2011-09-07 19:46:17CO2 is a Trace Gas - Intermediate Rebuttal
Glenn Tamblyn


Draft of the Intermediate version is here. Comments please.

Since the basis of the skeptic argument is essentially about not 'getting' the magnitude of something, I felt the best focus was to counter with some numbers - just how many CO2 molecules there actually are. However this is a rather dry subject if all you have are calculations. So I have tried to use a little humour to draw people in initially then used lots of references to some basic science on Wikipedia to try and include a bit of a teaching moment. Hopefully this will subconsciously convey yhe message that the scientists know what they are talking about precisely because there is all this 'stuff' that the layman don't  even know, till now, exists.

2011-09-07 20:19:12
Rob Painting

I think you've done a fantastic job with this, the humor and everyday examples really gets the message across, and is great 'sticky' messaging.

One problem - the length, and use of so many unfamiliar terms and equations (despite your great work in explaining these) is probably well beyond that of an intermediate rebuttal. Maybe this should be the advanced version, and a 'stripped down' version of this, made into the intermediate rebuttal?

The other details you mention (at the end of the rebuttal) are certainly worth covering, but maybe they should be the subject of a seperate post - linking back to the intermediate/advanced?

2011-09-07 21:52:24



- One point missing: wrt to the pirahna and the other fish: The reason the other fish don't matter is that they neither compete with the pirahna nor get in their way. Instead, they stay out of their way. (This is implicit already, but it is useful to state.)

- You have a nice presentation of lots of information; but not all that information is useful. To pick on one topic out of probably about 5: The history of Avogadro's number is not particularly relevant to the discussion at hand. It doesn't advance the plot. It's better just to state that the number of CO2 molecules were talking about is X, and leave it at that.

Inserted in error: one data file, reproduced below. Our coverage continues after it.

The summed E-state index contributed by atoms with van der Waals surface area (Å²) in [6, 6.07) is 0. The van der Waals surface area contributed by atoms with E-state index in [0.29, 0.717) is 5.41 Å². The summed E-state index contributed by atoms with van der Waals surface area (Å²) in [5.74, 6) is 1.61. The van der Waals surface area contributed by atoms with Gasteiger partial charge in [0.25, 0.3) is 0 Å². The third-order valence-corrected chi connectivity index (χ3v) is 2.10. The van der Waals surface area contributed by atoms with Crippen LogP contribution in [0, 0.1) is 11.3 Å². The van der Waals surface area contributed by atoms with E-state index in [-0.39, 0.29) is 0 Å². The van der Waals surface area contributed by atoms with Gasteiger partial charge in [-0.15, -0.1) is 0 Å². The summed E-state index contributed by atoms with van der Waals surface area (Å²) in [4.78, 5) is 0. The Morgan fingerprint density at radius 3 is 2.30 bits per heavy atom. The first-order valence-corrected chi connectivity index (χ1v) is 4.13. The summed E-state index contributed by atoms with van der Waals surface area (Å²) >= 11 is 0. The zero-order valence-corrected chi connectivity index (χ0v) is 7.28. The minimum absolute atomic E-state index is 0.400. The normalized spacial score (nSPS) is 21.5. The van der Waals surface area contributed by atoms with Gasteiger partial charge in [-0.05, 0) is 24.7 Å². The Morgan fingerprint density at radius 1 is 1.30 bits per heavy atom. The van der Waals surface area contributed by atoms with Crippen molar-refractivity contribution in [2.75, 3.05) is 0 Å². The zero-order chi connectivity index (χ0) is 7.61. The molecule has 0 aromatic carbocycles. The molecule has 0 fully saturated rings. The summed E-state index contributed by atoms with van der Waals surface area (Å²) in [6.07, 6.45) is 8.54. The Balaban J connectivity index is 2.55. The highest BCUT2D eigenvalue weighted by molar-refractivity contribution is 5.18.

- Likewise, I think you have gone way overboard with the amount of information you're presenting. The great majority of people will not take the time to read it. I suggest thinking again about what specific ideas you want to impart, and anything that isn't essential must be pared back ruthlessly. We aren't here to provide general information on science: We're here to convince the reader that global warming is real.

"Advanced or Intermediate" doesn't' always mean "more information". It just means you expect the reader to have more experience intellectually, so you can use more sophisticated reasoning, which can even be shorter; it doesn't mean that we think they have nothing better to do than to read our posts.

Quite a few studies have shown that people have MUCH less patience for reading material - particularly internet-sourced material - than several years ago. We can't fight that; we need to work with it.

2011-09-08 14:57:40
Glenn Tamblyn


Thanks for the comment guys.

Neal, I disagree with you somewhat on giving information on general science. We are not here to do that for its own sake certainly. However there are situations where the layman's lack of science means they can't see how the scientists reach their conclusion. So it really becomes just an argument from authority. 'I'm the expert and this is how it is, your wrong'. And when you throw that at them you loose them. They need some sense that the scientists haven't pulled things out of thin air and their own uninformed perceptions lead them to think that. So some degree of education is needed to show that the scientists claims have a basis. Also an important sub-text here is continually showing how Climate Science is embedded in all the rest of Science - it is often portayed by the denialists as if its a cabal off in its own little world. Subliminally countering that is important.

Also my point that without some humour and distraction this is a rather dry subject, even though it is actually quite important.

Your comments about reading attention span is all to accurate, lamentably. Twitter exemplifies this perfectly. Try to imagine how successful a social networking site called Expound - with a minimum word count - would be? Sometimes I feel like finding a nice, very secluded, ivory tower. Pull up the drawbridge, turn off the gadgets and just spend the ret of my life reading the classics

I will work on a modified version. Might move the details to a note at the end while keeping the core of it at the top.

2011-09-08 18:29:29


I agree that the science needs to be presented; but my view is that your first version goes way beyond what is really needed to explain the essential points. That would be fine if the article were short, but it's not: So you stand a good chance of losing half your audience about a third of the way down; and faster attenuation after that.

For a "science as entertainment" blog, this wouldn't be a problem: there is also an audience for authors like Lewis Thomas and Carl Sagan. But that's not the audience we're particularly aiming at: People like that don't need to be convinced. Where we can make some impact is on real fence-sitters; and they're not likely to follow you through that many pages to come to a conclusion.